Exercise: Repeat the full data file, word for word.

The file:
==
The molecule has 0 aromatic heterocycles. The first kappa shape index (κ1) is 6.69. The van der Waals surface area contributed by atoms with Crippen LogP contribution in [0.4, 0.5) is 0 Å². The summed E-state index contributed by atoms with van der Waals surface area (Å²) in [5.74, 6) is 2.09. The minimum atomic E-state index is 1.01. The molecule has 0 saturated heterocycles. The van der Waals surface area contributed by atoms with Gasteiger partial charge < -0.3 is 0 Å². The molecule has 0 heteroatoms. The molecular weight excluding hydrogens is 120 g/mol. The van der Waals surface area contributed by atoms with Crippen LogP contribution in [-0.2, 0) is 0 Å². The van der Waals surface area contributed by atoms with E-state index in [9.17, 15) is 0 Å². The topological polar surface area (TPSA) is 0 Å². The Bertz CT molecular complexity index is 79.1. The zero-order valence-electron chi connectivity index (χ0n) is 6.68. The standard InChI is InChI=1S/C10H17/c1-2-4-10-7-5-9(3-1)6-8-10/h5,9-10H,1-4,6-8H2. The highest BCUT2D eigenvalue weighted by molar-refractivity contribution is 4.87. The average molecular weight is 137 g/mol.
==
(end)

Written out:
The molecule has 0 aromatic heterocycles. The first kappa shape index (κ1) is 6.69. The van der Waals surface area contributed by atoms with Crippen LogP contribution in [0.4, 0.5) is 0 Å². The summed E-state index contributed by atoms with van der Waals surface area (Å²) in [5.74, 6) is 2.09. The minimum atomic E-state index is 1.01. The molecule has 0 saturated heterocycles. The van der Waals surface area contributed by atoms with Gasteiger partial charge < -0.3 is 0 Å². The molecule has 0 heteroatoms. The molecular weight excluding hydrogens is 120 g/mol. The van der Waals surface area contributed by atoms with Crippen LogP contribution in [-0.2, 0) is 0 Å². The van der Waals surface area contributed by atoms with E-state index in [9.17, 15) is 0 Å². The topological polar surface area (TPSA) is 0 Å². The Bertz CT molecular complexity index is 79.1. The zero-order valence-electron chi connectivity index (χ0n) is 6.68. The standard InChI is InChI=1S/C10H17/c1-2-4-10-7-5-9(3-1)6-8-10/h5,9-10H,1-4,6-8H2. The highest BCUT2D eigenvalue weighted by molar-refractivity contribution is 4.87. The average molecular weight is 137 g/mol.